There’s no mistaking that the world of gaming has changed dramatically over the years. From the days of Pong and Space Wars, to the more recent Fortnite, the gaming industry has experienced dramatic changes—changes that go beyond just the technology. But what exactly is it that’s changed? How have these changes impacted the global gaming industry?
Jeff Rubenstein, Content Creator & Strategic Platforms lead at Microsoft, along with 5 passionate panelists, discussed the gaming evolution at The Alienware Outpost at SXSW last Friday evening. The panel included Naz Aletaha, Head of ESports Partnerships at Riot Games, Alex Trumpower, Brand Partnerships & Sales at Red Bull Media House, Jordan Fisher, Actor, Singer, Dancer and Gamer, Trisha Hershberger, Online Host and Producer, and Trey Smith, musician, philanthropist and gamer. This diverse group provided a unique and powerful discussion. Read on to discover several key takeaways on the evolution of the gaming industry.
Gone are the days of the one size fits all gamer stereotype. In today’s world, gamers come from all walks of life. From unexpected gamers like WWE wrestler Xavier Woods and Nerdist host Jessica Chobot, or Grandpa Gaming, the gamer stereotype has absolutely been “smashed into oblivion,” as Trisha notes. We see parents, grandparents, men, children, professionals, artists, all self-identifying as gamers.
The industry has also seen an increase in participation from women. According to Dell’s State of Gaming Report, 72% of U.S. gamers are aged 18 or older, with women being 31% of that number. In addition, one in two players (47%) has a female friend who plays videogames, almost a third (29%) have a sister who plays, and 21% said their daughter does.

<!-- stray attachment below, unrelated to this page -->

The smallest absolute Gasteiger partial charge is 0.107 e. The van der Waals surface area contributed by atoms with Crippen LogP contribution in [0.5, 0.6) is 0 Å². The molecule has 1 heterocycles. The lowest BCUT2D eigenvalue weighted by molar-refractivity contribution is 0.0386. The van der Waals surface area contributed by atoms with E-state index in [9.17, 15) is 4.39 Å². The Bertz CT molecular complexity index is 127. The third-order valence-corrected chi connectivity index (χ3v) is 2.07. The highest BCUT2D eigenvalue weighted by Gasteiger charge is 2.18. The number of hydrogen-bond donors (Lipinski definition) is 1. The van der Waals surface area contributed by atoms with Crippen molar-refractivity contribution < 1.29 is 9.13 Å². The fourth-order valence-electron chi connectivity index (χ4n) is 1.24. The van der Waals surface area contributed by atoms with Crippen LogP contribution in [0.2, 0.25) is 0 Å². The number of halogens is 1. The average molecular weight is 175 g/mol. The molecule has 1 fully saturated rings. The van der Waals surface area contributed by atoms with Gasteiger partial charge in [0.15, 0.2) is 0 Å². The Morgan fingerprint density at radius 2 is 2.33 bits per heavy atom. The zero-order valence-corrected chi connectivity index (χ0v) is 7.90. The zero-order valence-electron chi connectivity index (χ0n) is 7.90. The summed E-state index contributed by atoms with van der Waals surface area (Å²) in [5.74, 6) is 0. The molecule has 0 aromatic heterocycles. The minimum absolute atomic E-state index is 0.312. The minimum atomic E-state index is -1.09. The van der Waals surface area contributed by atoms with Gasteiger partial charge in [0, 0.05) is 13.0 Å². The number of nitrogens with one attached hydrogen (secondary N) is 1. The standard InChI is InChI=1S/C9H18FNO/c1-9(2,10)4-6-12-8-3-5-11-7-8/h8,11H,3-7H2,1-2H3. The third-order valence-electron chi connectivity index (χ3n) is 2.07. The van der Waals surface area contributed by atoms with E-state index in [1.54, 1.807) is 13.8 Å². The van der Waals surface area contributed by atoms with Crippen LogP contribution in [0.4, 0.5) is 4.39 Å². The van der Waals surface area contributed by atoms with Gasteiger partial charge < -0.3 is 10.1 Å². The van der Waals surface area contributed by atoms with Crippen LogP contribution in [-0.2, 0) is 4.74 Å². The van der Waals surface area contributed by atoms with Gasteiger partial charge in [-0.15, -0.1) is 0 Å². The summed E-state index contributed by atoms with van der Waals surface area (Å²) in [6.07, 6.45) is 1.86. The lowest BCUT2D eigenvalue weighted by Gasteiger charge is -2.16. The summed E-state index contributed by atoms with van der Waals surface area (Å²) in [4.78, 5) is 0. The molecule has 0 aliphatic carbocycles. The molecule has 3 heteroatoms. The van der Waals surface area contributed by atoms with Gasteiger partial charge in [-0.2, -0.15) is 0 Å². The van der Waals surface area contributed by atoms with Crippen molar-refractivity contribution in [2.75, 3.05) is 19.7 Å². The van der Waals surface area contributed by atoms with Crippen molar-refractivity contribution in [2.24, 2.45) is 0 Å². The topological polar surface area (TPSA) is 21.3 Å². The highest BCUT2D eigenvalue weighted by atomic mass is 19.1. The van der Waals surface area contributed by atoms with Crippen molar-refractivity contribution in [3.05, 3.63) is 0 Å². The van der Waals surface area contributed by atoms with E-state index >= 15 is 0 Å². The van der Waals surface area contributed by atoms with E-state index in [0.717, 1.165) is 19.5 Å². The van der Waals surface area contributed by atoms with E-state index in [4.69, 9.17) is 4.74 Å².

Not only does gaming attract a variety of demographics, but it also welcomes all types and levels of gamers; PC gamers, console gamers, mobile gamers, beginners, professionals, et cetera. The State of Gaming Report concludes that just under 6% identified as noobs, while 14% consider themselves to be just beyond noob level; 40% identify as casual gamers, 25% as “pretty darn good”, and 8% feel they can compete with pro gamers.
“You don’t have to be a certain type of person to play video games and it mean something. Anybody and everybody should try it.” Jordan explains.
As technology advances, as do the game offerings. There is a game for everyone, regardless of level or style. “Just like there’s all different types of genres of music, there’s also all different genres of video games.”
The scope and variety of game offerings has become limitless. Games like Warcraft and Starcraft appeal to those who enjoy real-time strategy. Portal and Half Life cater to gamers focused on single player storytelling, while Call of Duty attracts squad-based gamers. Unreal and Doom are among the most popular first-person shooter games and League of Legends, a multiplayer online battle arena video game, has become increasingly popular with the rise of eSports (electronic sports).